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Mack Awarded 2009 Hachemeister Prize

Thomas Mack has been honored as the 2009 prizewinner of the Charles A. Hachemeister Prize for his paper, “The Prediction Error of Bornhuetter-Ferguson.”
Thomas Mack
Thomas Mack

Designed to promote property/casualty-oriented papers published in an international forum, the Hachemeister Prize was created to honor Charles Hachemeister’s many contributions to Actuarial Studies in Non-Life Insurance (ASTIN) and his efforts to establish a closer relationship between the CAS and ASTIN. As a result, eligible papers for the prize must have appeared in the previous year’s ASTIN Bulletin or been presented at the previous year’s ASTIN Colloquium.   

A new CAS Research & Development committee, the Hachemeister Prize Committee, was created in 2008 to oversee the selection of the prizewinner. Under the guidance of chairperson Atul Malhotra, the committee culled one winner from a list of nearly 100 eligible papers to one winner by way of a systematic process conducted over a two-month period earlier this year. Criteria considered when judging papers includes impact to the industry, practicality of application, originality, readability, and completeness.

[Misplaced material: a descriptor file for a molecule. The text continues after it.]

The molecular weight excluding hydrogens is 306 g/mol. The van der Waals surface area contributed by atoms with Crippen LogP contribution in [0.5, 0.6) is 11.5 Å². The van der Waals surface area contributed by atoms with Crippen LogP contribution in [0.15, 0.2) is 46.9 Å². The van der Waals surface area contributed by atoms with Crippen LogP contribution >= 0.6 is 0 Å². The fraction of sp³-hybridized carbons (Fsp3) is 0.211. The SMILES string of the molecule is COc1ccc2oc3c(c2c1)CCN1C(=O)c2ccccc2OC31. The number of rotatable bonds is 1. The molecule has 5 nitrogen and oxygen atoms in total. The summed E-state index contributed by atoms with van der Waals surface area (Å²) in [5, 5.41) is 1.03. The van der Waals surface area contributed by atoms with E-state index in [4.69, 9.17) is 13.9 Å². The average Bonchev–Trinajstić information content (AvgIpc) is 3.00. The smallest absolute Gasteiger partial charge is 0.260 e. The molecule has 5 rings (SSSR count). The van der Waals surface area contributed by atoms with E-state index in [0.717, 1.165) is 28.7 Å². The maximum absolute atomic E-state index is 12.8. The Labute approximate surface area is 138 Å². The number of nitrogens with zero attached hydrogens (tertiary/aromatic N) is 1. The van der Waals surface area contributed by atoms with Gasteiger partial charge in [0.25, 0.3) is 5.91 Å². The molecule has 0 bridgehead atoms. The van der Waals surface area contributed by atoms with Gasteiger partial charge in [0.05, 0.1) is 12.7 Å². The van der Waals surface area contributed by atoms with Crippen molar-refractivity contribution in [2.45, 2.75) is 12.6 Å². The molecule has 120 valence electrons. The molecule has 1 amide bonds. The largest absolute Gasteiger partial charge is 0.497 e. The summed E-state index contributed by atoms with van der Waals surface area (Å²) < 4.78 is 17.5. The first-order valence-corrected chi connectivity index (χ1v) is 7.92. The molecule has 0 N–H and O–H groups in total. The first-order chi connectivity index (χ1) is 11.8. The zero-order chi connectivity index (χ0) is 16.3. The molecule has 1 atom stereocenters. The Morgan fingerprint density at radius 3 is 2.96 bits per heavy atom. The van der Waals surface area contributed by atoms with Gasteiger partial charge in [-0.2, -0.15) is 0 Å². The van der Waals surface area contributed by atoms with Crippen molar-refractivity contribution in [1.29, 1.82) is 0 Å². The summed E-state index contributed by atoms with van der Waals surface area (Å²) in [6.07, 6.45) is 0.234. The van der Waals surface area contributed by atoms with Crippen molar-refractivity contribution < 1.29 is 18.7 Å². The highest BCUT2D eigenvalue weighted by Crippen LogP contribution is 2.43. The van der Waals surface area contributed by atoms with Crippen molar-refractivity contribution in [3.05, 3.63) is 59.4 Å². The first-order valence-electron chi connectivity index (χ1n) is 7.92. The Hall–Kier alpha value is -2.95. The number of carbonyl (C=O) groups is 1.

“The Prediction Error of Bornhuetter/Ferguson” effectively describes a formula for calculating the prediction error for one of the most popular claims reserving methods—something that had been missing in actuarial literature up to this point. Therefore, the paper definitely filled a gap. Also, the approach described was very practical and implementable. The committee concurred that Dr. Mack’s paper would have a decided impact on the work of casualty actuaries in North America.   

Dr. Mack was honored at the 2009 ASTIN Colloquium in Helsinki, Finland in June. He has also been invited to present his paper at the CAS Annual Meeting in November in Boston, MA.   

Three papers that scored well in the review process were acknowledged with an “Honorable Mention.” Those papers are: “Allocation of Capital between Assets and Liabilities” by Yingjie Zhang; “Credibility for the Chain Ladder Reserving Method” by Alois Gisler and Mario Wüthrich; and “Robust Bayesian Analysis of Loss Reserves Data Using the Generalized-t Distribution” by Jennifer S.K. Chan, S.T. Boris Choy, and Udi E. Makov.   

These three papers provide excellent educational value.   

Dr. Mack also won the first ever Hachemeister Prize in 1994 for his paper, “Which Stochastic Model is Underlying the Chain Ladder Method?”

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